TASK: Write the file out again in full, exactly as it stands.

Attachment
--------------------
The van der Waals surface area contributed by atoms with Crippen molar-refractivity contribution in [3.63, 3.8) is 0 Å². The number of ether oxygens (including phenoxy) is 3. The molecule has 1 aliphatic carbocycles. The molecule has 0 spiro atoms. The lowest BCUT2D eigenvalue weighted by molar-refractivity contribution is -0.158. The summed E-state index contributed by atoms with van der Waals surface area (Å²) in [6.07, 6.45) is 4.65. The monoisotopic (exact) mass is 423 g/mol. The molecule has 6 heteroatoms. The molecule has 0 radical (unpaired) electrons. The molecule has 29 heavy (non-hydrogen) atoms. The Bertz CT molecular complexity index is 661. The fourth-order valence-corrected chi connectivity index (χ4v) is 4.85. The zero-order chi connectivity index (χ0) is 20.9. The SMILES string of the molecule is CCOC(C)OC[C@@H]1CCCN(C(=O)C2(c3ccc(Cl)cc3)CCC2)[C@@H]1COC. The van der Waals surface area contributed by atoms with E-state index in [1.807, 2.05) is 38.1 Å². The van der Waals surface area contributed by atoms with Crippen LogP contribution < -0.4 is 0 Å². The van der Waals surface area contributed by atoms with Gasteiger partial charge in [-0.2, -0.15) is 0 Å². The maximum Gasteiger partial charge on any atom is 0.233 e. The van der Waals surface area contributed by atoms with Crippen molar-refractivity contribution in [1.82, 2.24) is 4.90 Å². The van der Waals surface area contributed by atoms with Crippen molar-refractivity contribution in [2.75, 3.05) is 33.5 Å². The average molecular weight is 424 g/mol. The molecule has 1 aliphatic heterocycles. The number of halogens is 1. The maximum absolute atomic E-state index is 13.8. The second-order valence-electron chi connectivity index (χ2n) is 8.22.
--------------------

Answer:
The van der Waals surface area contributed by atoms with Crippen molar-refractivity contribution in [3.63, 3.8) is 0 Å². The number of ether oxygens (including phenoxy) is 3. The molecule has 1 aliphatic carbocycles. The molecule has 0 spiro atoms. The lowest BCUT2D eigenvalue weighted by molar-refractivity contribution is -0.158. The summed E-state index contributed by atoms with van der Waals surface area (Å²) in [6.07, 6.45) is 4.65. The monoisotopic (exact) mass is 423 g/mol. The molecule has 6 heteroatoms. The molecule has 0 radical (unpaired) electrons. The molecule has 29 heavy (non-hydrogen) atoms. The Bertz CT molecular complexity index is 661. The fourth-order valence-corrected chi connectivity index (χ4v) is 4.85. The zero-order chi connectivity index (χ0) is 20.9. The SMILES string of the molecule is CCOC(C)OC[C@@H]1CCCN(C(=O)C2(c3ccc(Cl)cc3)CCC2)[C@@H]1COC. The van der Waals surface area contributed by atoms with E-state index in [1.807, 2.05) is 38.1 Å². The van der Waals surface area contributed by atoms with Crippen LogP contribution < -0.4 is 0 Å². The van der Waals surface area contributed by atoms with Gasteiger partial charge in [-0.2, -0.15) is 0 Å². The maximum Gasteiger partial charge on any atom is 0.233 e. The van der Waals surface area contributed by atoms with Crippen molar-refractivity contribution in [1.82, 2.24) is 4.90 Å². The van der Waals surface area contributed by atoms with Crippen molar-refractivity contribution in [2.75, 3.05) is 33.5 Å². The average molecular weight is 424 g/mol. The molecule has 1 aliphatic heterocycles. The number of halogens is 1. The maximum absolute atomic E-state index is 13.8. The second-order valence-electron chi connectivity index (χ2n) is 8.22.